August 27, 2018
Dear Members of the Connecticut College Community,
Today marks the official opening of the academic year. I invite you to join me at 4:30 p.m. on Tempel Green for our 104th Convocation, when we will welcome the newest members of the Connecticut College community: the eight new faculty members; 24 new staff members; and 542 new students who make up one of the largest, most diverse, and most talented incoming classes in our history. Sunil Bhatia, Professor of Human Development, will deliver the Convocation address, “Finding Magical Doors: Notes on Borders, Race, and Belonging.” An all-campus picnic will follow on Chapel Green.
This new year begins an important period of transition and transformation for the College. After saying farewell to many beloved, long-serving staff members on the occasion of their retirements in June, we spent the better part of the summer rebuilding our workforce, a task that is still very much underway. The great strength of this College has always been the bonds that unite us as a community, and I want to express my gratitude to all of you for your generosity and forbearance during this time, as we welcome colleagues into new roles and find new ways to support the work of the campus. This letter offers information about that work, including key projects, partnerships, and personnel changes we are undertaking to advance the College’s strategic priorities.
Summer is always a time of campus renewal, and the past months were no exception. Among the most important developments, our athletic facilities saw some welcome upgrades with the long-awaited renovation of the artificial turf at Silfen Field. Together with the regeneration of the grass playing fields on upper and lower Tempel Green, this enhancement will significantly improve competitive conditions for field hockey, men’s and women’s lacrosse, and men’s and women’s soccer in the coming year.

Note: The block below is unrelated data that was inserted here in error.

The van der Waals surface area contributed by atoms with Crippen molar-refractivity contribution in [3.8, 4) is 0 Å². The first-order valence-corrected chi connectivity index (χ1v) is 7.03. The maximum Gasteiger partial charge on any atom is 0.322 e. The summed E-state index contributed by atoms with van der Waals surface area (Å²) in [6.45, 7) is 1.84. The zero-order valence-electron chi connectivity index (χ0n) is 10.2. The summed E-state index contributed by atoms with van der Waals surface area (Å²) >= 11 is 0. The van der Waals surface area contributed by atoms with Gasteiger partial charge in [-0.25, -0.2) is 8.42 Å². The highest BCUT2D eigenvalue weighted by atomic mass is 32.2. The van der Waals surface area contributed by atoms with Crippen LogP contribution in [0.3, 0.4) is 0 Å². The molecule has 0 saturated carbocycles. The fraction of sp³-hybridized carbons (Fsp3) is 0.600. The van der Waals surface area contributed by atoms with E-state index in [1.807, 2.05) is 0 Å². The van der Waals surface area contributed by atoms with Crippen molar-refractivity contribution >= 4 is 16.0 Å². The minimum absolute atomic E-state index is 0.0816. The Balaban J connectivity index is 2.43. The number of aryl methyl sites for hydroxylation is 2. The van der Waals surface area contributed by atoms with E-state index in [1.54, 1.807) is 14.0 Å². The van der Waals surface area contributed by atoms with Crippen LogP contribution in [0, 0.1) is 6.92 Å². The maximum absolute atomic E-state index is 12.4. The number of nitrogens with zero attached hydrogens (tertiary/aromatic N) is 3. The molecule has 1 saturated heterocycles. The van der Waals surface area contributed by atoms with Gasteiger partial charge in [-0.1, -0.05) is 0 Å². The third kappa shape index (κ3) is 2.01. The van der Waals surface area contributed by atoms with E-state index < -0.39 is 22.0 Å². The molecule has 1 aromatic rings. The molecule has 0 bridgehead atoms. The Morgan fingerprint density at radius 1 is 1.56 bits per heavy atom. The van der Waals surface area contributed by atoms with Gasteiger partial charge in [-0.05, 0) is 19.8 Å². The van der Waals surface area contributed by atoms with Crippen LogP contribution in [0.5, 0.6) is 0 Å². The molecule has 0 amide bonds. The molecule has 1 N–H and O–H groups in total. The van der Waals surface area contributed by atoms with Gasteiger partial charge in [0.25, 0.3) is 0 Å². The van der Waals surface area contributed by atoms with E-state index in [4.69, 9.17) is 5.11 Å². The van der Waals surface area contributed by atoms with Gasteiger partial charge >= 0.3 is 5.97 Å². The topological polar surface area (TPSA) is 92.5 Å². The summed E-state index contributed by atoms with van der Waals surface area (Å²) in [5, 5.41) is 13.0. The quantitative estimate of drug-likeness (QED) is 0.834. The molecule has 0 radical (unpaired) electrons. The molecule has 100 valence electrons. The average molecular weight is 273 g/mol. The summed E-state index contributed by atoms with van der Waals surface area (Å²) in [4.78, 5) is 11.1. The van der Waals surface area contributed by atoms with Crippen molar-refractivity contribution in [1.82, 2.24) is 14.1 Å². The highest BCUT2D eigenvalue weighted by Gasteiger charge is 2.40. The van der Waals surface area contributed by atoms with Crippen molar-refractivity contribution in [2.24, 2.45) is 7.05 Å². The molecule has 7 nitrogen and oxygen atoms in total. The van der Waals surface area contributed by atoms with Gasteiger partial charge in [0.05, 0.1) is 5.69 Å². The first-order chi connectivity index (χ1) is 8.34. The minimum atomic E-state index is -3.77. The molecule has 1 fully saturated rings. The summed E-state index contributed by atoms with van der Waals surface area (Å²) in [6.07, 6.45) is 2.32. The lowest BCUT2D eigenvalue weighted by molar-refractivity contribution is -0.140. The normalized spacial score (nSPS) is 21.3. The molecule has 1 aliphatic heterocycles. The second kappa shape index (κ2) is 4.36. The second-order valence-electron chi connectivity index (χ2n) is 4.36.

Beyond athletics, the College worked to build on the success of the Hamilton House makeover last year with the transformation of Morrisson House into our second building dedicated entirely to first-year students. With this development, the whole of our first-year class, the Class of 2022, now takes up residence on north and central campus, while south campus has been rededicated to upperclass students, offering even more opportunities for communal living for sophomores, juniors, and seniors.
Additional facilities projects to be completed in the coming year include an architectural program study for the renovation of the College Center at Crozier-Williams, as well as architect selection and a program study for the renovation of Palmer Auditorium. These are two central initiatives in our Campus Master Plan, and we will be seeking input from students, faculty, and staff as we embark on both. A new campus master planning website will launch soon to keep you informed of our progress.